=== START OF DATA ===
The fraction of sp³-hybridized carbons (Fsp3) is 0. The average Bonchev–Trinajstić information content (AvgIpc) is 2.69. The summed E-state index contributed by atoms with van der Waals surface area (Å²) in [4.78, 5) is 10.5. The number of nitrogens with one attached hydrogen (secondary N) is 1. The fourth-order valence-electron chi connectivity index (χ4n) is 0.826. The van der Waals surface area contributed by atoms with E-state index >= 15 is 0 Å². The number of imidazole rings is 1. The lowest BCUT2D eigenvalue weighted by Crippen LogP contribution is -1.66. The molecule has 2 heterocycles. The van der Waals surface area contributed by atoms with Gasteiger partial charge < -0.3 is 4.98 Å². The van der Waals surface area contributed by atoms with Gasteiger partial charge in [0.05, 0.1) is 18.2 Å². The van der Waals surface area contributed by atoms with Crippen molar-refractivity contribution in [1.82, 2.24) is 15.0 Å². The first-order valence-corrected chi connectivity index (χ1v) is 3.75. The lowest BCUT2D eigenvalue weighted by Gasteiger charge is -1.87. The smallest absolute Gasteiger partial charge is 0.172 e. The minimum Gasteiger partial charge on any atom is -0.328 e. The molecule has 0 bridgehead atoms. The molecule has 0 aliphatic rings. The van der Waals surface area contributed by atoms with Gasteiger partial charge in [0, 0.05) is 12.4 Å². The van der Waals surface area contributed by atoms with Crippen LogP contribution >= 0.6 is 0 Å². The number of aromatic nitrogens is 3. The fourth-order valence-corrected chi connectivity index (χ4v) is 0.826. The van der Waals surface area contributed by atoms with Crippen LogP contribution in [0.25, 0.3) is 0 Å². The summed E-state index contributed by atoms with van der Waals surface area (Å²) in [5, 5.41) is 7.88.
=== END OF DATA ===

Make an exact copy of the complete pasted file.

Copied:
The fraction of sp³-hybridized carbons (Fsp3) is 0. The average Bonchev–Trinajstić information content (AvgIpc) is 2.69. The summed E-state index contributed by atoms with van der Waals surface area (Å²) in [4.78, 5) is 10.5. The number of nitrogens with one attached hydrogen (secondary N) is 1. The fourth-order valence-electron chi connectivity index (χ4n) is 0.826. The van der Waals surface area contributed by atoms with E-state index >= 15 is 0 Å². The number of imidazole rings is 1. The lowest BCUT2D eigenvalue weighted by Crippen LogP contribution is -1.66. The molecule has 2 heterocycles. The van der Waals surface area contributed by atoms with Gasteiger partial charge < -0.3 is 4.98 Å². The van der Waals surface area contributed by atoms with Gasteiger partial charge in [0.05, 0.1) is 18.2 Å². The van der Waals surface area contributed by atoms with Crippen molar-refractivity contribution in [1.82, 2.24) is 15.0 Å². The first-order valence-corrected chi connectivity index (χ1v) is 3.75. The lowest BCUT2D eigenvalue weighted by Gasteiger charge is -1.87. The smallest absolute Gasteiger partial charge is 0.172 e. The minimum Gasteiger partial charge on any atom is -0.328 e. The molecule has 0 bridgehead atoms. The molecule has 0 aliphatic rings. The van der Waals surface area contributed by atoms with Gasteiger partial charge in [0, 0.05) is 12.4 Å². The van der Waals surface area contributed by atoms with Crippen LogP contribution >= 0.6 is 0 Å². The number of aromatic nitrogens is 3. The fourth-order valence-corrected chi connectivity index (χ4v) is 0.826. The van der Waals surface area contributed by atoms with Crippen LogP contribution in [0.25, 0.3) is 0 Å². The summed E-state index contributed by atoms with van der Waals surface area (Å²) in [5, 5.41) is 7.88.